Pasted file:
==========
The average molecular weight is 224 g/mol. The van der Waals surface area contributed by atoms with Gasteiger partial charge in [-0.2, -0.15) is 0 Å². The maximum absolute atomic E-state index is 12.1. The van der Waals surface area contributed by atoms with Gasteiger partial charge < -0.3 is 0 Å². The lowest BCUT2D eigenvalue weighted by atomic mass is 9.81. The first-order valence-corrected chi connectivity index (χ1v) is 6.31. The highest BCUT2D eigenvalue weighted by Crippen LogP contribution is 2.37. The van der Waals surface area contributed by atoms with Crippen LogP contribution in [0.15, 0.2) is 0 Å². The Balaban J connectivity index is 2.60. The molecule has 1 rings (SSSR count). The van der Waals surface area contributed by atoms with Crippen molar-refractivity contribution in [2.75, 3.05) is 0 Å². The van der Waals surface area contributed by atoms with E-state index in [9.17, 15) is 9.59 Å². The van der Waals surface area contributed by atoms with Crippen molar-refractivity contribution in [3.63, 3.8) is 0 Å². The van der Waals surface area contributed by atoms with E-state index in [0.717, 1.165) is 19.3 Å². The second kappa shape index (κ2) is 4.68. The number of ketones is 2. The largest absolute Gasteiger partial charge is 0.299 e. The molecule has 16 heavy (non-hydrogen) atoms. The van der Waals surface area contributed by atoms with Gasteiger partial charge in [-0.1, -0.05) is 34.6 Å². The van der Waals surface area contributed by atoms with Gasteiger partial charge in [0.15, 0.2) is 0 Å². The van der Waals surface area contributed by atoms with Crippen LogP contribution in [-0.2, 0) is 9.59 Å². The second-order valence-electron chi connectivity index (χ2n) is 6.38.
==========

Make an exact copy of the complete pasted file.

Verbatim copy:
The average molecular weight is 224 g/mol. The van der Waals surface area contributed by atoms with Gasteiger partial charge in [-0.2, -0.15) is 0 Å². The maximum absolute atomic E-state index is 12.1. The van der Waals surface area contributed by atoms with Gasteiger partial charge < -0.3 is 0 Å². The lowest BCUT2D eigenvalue weighted by atomic mass is 9.81. The first-order valence-corrected chi connectivity index (χ1v) is 6.31. The highest BCUT2D eigenvalue weighted by Crippen LogP contribution is 2.37. The van der Waals surface area contributed by atoms with Crippen LogP contribution in [0.15, 0.2) is 0 Å². The Balaban J connectivity index is 2.60. The molecule has 1 rings (SSSR count). The van der Waals surface area contributed by atoms with Crippen molar-refractivity contribution in [2.75, 3.05) is 0 Å². The van der Waals surface area contributed by atoms with E-state index in [9.17, 15) is 9.59 Å². The van der Waals surface area contributed by atoms with Crippen molar-refractivity contribution in [3.63, 3.8) is 0 Å². The van der Waals surface area contributed by atoms with E-state index in [0.717, 1.165) is 19.3 Å². The second kappa shape index (κ2) is 4.68. The number of ketones is 2. The largest absolute Gasteiger partial charge is 0.299 e. The molecule has 16 heavy (non-hydrogen) atoms. The van der Waals surface area contributed by atoms with Gasteiger partial charge in [-0.1, -0.05) is 34.6 Å². The van der Waals surface area contributed by atoms with Gasteiger partial charge in [0.15, 0.2) is 0 Å². The van der Waals surface area contributed by atoms with Crippen LogP contribution in [-0.2, 0) is 9.59 Å². The second-order valence-electron chi connectivity index (χ2n) is 6.38.